For decades, addicts have adhered to Alcoholics Anonymous' 12 steps and the book that lays them out, informally known as the Big Book, as if the words in it had appeared from somewhere on high.
But it turns out that the original manuscript, written in 1939 by AA co-founder Bill Wilson, was heavily edited to make it less religious and more welcoming to people who did not consider themselves Christians. The original is being published next week as "The Book That Started it All."
Sid Farrar, the editorial director of Hazelden Publishing, which is publishing the manuscript, called it "one of the more important documents in the movement."
"This shows the book didn't come down from heaven," he said. "It wasn't written by one person, but it was this remarkable group process."
After being hidden for 70 years, the edits of the Big Book show there was debate, largely unknown until now, about how overtly to reference God and Christianity in the group's tenets.
The final version of the book directs AA followers to embrace a "higher power" and "God of your understanding" instead of "God" or "Jesus Christ" as they follow a path to sobriety. Adopting a more inclusive tone, instead of adhering to a specific religion, was enormously important in making AA accessible to people of all faiths as well as atheists, according to AA historians and treatment experts.
"There was an early recognition that there were going to be people of all religions and no religions they wanted to reach," Farrar said. "They didn't want to turn people off, but at the heart of the 12 steps, this is a spiritual program. They had to figure out, 'How do you convey that?' That was the debate. You can see that very clearly in the editing process."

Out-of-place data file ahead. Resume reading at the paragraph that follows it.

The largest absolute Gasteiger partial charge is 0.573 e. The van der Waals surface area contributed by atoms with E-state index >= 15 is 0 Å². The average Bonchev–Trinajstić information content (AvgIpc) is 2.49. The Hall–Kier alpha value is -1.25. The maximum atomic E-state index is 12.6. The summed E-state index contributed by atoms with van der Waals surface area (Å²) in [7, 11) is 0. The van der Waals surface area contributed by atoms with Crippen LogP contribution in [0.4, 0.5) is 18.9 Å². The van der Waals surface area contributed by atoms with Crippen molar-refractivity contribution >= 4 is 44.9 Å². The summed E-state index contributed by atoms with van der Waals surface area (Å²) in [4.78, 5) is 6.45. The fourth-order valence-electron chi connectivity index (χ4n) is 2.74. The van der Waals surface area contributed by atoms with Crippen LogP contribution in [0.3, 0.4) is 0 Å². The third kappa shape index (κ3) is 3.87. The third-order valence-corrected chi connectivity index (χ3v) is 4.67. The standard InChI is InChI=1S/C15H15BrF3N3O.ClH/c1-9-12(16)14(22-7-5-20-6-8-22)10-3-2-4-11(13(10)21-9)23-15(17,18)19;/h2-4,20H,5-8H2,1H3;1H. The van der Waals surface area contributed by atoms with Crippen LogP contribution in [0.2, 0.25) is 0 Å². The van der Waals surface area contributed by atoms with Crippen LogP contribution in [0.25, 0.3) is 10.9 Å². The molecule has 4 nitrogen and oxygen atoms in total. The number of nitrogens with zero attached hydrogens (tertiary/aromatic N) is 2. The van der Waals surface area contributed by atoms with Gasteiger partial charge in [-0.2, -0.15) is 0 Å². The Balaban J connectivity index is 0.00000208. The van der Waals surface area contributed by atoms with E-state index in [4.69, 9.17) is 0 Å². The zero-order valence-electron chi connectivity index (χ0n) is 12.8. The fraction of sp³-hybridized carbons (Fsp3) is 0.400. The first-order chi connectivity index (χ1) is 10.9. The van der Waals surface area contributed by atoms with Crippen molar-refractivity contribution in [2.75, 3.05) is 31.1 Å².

For example, the editors softened Step 7 of the 12 by deleting a phrase that evoked prayer. They changed "Humbly, on our knees, asked Him to remove our shortcomings," to "Humbly asked Him to remove our shortcomings."
Because it's not exclusive, the text has since been adopted by many diverse faiths and also by those who struggle with addictions other than alcoholism, from drugs to gambling to sex.
"When I got the first scans of the manuscript, I got chills," Farrar said. "If he hadn't sent this out to be edited, AA could have become a Christian movement or one of the many unsuccessful temperance movements that died on the vine."
The release of the edits is well timed with the cultural discussion about the role of spirituality and religion in addiction treatment, which has spread to pop culture with HBO's new television series, "Boardwalk Empire," about the Prohibition era.
An alternative to AA called Smart Recovery, which was founded in 1994 and has about 600 meetings across the country, doesn't use spirituality or religion in its program. AA is the biggest treatment program by far, with more than 2 million members.
"We have no objection to a higher power, but what we teach is not connected to that," said Tom Horvath, Smart Recovery's president. "That would be like if you're going to medical school to learn how to treat cancer. I don't care if you pray about it, but that's not what I'm going to teach. It's an entirely secular approach."
Keith Humphreys, a research professor of psychiatry and behavior sciences at Stanford University, said that for some people, however, spirituality is necessary.